The particular sequence I’m interested in comes at the end of the film. Strickland, the main character, is already dead. His doctor, who speaks with a thick German accent, travels to Tahiti to visit the village where Strickland used to live. He meets with the local wife of the deceased painter and enters his cabin, which was the working place of the artist. Up to this point, the entire movie is in black and white. But when the doctor enters the space, the film jumps into bright colour.
Instead of going one on one with the concept of Kurtz and Heart of Darkness, I thought that the painting ALLO! relates in a less immediate way, given the odd way the doctor is depicted from behind and also how he seems to dissolve into the background of the mock 'Gauguin' paintings.
When we were trying to find the original film, we traced two copies, one solely in black and white, asn the original film with the colour at the end. I took a photograph of this particular still in front of a computer screen. If you look closely, there is the mirror image of a head, my head, seen on the left hand side of the painting. This is probably where Kurtz comes in.
Image: Allo! in situ in A Room for London, 2012. Photograph: Tom Oldham
In an essay written following a night in the Room, Geoff Dyer re-considers Conrad's novella, Heart of Darkness:
Like Death in Venice or The Great Gatsby, Heart of Darkness is not just a book but a modern myth – everyone has read it, even if they have not done so personally. The actual book is far stranger than accounts of it sometimes suggest.
Image: Detail of A Room for London, 2012. Photograph by Charles Hosea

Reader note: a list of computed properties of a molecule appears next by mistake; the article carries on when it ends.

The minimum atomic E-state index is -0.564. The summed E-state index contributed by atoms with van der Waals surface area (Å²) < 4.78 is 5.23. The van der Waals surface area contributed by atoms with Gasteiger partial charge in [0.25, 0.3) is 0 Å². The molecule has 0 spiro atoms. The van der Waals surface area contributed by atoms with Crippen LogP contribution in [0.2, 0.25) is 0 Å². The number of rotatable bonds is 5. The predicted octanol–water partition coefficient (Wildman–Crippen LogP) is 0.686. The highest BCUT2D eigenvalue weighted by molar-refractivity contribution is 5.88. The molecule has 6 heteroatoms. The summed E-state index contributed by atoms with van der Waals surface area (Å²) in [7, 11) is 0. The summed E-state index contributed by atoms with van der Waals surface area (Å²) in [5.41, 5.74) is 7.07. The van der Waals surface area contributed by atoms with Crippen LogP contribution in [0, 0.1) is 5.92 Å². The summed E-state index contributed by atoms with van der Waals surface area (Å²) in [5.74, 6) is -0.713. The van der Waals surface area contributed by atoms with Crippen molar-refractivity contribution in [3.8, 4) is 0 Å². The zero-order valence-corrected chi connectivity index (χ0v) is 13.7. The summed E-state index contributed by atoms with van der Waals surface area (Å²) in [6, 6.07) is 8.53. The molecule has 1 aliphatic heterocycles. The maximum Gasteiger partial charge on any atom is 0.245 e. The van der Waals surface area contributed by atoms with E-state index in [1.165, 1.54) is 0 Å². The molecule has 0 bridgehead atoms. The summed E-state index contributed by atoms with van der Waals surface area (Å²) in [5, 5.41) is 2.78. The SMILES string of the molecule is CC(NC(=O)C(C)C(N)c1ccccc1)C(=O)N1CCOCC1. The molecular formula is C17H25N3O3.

In a sister work to accompany A Ship Adrift, James Bridle gave viewers access to the memory of a special Thames-side surveillance camera. In this excerpt from his blog, Bridle had this to say about A Ship Aground (read the full post here):
For A Ship Adrift, I installed a weather station on top of the South Bank Centre, as part of Living Architecture and Artangel’s A Room For London. Around the same time—the first week of January—I also installed a video camera. One of the outcomes of this is now online: A Ship Aground.
The camera takes a picture every 15-30 minutes, from the prow of the Roi de Belges, overlooking the river and the embankment. A Ship Aground stitches these pictures into slices based on time: the image above consists of 24 hours of observations—88 images from midnight to midnight—on March 15th. The images are large and loaded live in the browser, which may take a while, and it’s an effect I like for its depiction of your local network weather. These pixels have been pulled from the river, uploaded to an Amazon data shed in Ireland, and are now raining back down wherever you are.
At the moment, you can generate slicelogs of up to 24 hours from any date or time the camera has been operating. (Owing to the peculiar network weather on the South Bank, there are a few gaps in the record, but not many.) Later, I hope to generate different models, such as a slice for every midday over the year, and so on…